The company said Monday it would receive the rights to the fully permitted property from Reading Anthracite, to which it would also give warrants over Atlantic Coal ordinary shares worth $3 million at 75c per share.
The property in New Castle township, Schuylkill County, has an estimated 13.6 million tons run-of-mine coal, or about 4.1Mt saleable.
The deal has helped the AIM-listed producer make good on its strategy to increase its reserve base and production profile in the Pennsylvania Anthracite Belt.
“The Pott & Bannon site, which the board estimates has the potential to more than treble Atlantic Coal’s existing reserves, is a potentially transformational addition to our Pennsylvanian portfolio and having minimized the cash portion payable as part of the transaction, we believe that this represents value for shareholders,” Atlantic Coal managing director Steve Best said.
He noted that Atlantic wants to pursue an early route to production and, as such, it is currently producing a mine plan and updated report of reserves so that it can commence operations over the next 12 months.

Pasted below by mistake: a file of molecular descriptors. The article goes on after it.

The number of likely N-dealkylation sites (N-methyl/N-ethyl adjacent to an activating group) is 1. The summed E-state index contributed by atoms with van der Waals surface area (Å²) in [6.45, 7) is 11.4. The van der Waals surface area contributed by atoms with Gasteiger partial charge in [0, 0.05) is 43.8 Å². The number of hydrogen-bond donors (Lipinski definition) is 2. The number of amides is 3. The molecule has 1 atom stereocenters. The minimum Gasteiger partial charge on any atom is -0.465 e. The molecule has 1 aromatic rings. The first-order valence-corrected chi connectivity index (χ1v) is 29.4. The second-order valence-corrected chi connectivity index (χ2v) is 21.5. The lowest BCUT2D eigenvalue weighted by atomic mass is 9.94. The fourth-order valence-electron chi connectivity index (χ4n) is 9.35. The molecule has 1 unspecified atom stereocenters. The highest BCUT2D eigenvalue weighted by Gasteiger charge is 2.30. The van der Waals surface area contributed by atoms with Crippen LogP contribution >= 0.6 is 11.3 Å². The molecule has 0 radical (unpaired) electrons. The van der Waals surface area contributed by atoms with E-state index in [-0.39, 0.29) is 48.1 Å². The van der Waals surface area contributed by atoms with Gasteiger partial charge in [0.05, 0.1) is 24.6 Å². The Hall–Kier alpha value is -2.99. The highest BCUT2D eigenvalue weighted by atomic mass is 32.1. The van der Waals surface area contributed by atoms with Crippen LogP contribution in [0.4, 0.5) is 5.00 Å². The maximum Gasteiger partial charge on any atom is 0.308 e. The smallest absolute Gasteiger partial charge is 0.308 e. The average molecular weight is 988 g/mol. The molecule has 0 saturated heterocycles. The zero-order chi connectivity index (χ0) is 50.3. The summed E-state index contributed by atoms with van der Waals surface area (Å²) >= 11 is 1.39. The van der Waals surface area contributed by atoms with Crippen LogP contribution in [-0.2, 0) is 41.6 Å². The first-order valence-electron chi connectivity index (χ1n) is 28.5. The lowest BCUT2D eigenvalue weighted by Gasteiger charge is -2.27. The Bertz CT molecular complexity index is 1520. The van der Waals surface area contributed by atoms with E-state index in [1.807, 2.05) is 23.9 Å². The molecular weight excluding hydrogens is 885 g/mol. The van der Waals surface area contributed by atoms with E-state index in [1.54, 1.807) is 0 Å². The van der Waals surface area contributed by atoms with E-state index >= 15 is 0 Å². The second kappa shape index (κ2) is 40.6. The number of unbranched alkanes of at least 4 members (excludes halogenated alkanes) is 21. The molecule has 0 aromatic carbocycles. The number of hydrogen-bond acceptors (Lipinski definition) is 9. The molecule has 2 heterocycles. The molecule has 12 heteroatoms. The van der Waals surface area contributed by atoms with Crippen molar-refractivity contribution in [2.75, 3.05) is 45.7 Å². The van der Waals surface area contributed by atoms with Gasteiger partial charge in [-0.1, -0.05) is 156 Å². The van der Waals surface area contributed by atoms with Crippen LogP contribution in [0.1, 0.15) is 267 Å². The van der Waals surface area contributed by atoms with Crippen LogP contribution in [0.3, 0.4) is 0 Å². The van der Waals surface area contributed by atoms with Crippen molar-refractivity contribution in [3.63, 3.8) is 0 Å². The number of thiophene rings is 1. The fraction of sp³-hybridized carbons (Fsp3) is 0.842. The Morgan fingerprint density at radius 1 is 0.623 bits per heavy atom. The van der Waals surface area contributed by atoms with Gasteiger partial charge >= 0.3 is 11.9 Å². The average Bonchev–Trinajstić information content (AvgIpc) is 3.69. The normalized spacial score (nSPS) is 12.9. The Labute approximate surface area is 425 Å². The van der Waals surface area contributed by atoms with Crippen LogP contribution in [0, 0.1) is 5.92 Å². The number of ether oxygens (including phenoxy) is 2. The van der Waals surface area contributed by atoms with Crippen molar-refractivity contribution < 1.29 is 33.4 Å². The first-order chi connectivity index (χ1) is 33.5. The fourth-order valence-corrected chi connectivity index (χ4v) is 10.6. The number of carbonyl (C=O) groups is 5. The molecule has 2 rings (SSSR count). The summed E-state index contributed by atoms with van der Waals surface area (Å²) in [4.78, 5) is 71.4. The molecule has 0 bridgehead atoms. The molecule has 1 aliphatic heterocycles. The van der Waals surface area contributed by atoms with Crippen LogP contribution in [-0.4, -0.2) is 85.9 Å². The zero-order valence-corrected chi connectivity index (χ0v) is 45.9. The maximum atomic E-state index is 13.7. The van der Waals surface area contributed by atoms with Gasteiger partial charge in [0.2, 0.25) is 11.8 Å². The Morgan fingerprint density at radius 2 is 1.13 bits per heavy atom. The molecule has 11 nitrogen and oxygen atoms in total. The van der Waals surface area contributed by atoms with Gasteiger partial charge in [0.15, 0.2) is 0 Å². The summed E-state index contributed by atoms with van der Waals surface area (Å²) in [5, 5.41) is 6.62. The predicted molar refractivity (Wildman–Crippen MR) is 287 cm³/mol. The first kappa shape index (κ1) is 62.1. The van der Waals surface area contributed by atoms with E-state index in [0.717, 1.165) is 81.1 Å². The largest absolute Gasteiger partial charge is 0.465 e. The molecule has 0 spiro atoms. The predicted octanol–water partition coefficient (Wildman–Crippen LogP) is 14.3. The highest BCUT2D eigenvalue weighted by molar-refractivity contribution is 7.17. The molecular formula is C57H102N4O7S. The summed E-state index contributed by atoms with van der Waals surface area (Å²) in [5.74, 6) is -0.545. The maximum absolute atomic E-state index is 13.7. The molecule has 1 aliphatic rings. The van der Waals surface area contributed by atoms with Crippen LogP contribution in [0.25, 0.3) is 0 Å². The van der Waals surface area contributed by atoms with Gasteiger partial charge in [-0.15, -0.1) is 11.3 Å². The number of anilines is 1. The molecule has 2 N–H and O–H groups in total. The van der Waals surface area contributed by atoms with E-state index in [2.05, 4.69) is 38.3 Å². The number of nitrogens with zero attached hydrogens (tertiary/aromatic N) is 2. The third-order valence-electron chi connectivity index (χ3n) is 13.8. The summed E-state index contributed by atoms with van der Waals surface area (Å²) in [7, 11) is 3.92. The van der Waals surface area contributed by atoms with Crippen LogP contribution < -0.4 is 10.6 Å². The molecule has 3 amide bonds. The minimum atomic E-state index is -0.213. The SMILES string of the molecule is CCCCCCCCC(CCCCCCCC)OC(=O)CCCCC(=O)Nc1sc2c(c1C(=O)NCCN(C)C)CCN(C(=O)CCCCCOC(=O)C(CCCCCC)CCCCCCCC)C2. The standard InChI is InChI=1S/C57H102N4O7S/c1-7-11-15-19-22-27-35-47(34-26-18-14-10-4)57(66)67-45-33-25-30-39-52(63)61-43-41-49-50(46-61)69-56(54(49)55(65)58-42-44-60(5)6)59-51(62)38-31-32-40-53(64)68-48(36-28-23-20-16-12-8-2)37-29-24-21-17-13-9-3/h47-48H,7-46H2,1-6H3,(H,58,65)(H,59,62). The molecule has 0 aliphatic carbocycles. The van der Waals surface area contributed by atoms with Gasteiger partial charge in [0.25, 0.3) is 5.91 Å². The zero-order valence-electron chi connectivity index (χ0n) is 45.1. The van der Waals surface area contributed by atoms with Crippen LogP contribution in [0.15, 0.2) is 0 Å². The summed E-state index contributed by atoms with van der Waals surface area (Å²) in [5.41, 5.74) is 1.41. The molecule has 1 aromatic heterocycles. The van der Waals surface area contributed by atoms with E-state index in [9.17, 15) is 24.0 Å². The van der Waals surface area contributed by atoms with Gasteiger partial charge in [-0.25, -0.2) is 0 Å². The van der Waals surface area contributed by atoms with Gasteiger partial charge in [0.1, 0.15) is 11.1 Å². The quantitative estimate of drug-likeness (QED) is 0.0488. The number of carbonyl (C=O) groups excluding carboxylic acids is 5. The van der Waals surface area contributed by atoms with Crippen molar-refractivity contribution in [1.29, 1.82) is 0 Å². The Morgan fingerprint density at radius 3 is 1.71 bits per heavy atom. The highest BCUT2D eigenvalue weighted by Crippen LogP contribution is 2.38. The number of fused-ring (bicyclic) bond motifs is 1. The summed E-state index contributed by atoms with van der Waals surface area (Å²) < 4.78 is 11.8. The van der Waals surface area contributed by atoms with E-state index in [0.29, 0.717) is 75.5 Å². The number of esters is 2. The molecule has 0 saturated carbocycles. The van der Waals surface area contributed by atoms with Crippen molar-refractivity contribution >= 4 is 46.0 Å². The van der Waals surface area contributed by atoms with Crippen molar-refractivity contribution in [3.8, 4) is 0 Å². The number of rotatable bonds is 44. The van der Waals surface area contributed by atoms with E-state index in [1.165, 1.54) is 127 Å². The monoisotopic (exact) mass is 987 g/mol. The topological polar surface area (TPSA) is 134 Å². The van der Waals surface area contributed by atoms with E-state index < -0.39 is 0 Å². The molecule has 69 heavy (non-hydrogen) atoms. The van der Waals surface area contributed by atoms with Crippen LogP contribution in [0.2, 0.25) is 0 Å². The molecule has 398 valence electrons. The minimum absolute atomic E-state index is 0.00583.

“We…envisage this to be a stand-alone project, benefitting from excellent local infrastructure and robust regional demand,” Best said.
“Additionally, with only 25 miles separating Pott & Bannon from our existing Stockton Colliery, where we recently reported record production, we believe that we will be able to take advantage of the potential synergies that exist with our current operations.’
The lease option is for a 10-year period from the date mining is permitted. After that, it will have the option to extend for two additional five-year periods.
Atlantic continued to advance its due diligence process over additional anthracite assets in Pennsylvania.